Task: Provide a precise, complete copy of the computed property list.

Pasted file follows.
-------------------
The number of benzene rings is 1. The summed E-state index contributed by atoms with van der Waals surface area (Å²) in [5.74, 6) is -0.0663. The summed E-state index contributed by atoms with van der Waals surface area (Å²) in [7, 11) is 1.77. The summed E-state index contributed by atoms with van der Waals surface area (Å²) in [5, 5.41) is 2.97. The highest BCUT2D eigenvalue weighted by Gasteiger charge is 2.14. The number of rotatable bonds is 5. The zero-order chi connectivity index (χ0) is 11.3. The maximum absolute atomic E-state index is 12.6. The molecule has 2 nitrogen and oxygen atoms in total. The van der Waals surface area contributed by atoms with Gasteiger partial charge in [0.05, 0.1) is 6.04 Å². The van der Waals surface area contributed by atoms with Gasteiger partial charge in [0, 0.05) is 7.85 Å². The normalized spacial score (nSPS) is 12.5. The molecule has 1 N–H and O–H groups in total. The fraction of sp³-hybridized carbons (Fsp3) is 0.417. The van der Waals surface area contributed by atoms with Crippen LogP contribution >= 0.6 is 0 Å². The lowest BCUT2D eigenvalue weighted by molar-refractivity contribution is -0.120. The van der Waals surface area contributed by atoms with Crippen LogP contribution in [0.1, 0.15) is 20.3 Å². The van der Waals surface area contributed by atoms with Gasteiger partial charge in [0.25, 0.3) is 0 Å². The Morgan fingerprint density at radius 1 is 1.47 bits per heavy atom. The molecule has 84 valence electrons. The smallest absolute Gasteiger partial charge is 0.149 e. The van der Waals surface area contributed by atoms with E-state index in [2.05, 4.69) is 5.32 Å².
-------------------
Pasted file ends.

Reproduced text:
The number of benzene rings is 1. The summed E-state index contributed by atoms with van der Waals surface area (Å²) in [5.74, 6) is -0.0663. The summed E-state index contributed by atoms with van der Waals surface area (Å²) in [7, 11) is 1.77. The summed E-state index contributed by atoms with van der Waals surface area (Å²) in [5, 5.41) is 2.97. The highest BCUT2D eigenvalue weighted by Gasteiger charge is 2.14. The number of rotatable bonds is 5. The zero-order chi connectivity index (χ0) is 11.3. The maximum absolute atomic E-state index is 12.6. The molecule has 2 nitrogen and oxygen atoms in total. The van der Waals surface area contributed by atoms with Gasteiger partial charge in [0.05, 0.1) is 6.04 Å². The van der Waals surface area contributed by atoms with Gasteiger partial charge in [0, 0.05) is 7.85 Å². The normalized spacial score (nSPS) is 12.5. The molecule has 1 N–H and O–H groups in total. The fraction of sp³-hybridized carbons (Fsp3) is 0.417. The van der Waals surface area contributed by atoms with Crippen LogP contribution >= 0.6 is 0 Å². The lowest BCUT2D eigenvalue weighted by molar-refractivity contribution is -0.120. The van der Waals surface area contributed by atoms with Crippen LogP contribution in [0.1, 0.15) is 20.3 Å². The van der Waals surface area contributed by atoms with Gasteiger partial charge in [0.25, 0.3) is 0 Å². The Morgan fingerprint density at radius 1 is 1.47 bits per heavy atom. The molecule has 84 valence electrons. The smallest absolute Gasteiger partial charge is 0.149 e. The van der Waals surface area contributed by atoms with E-state index in [2.05, 4.69) is 5.32 Å².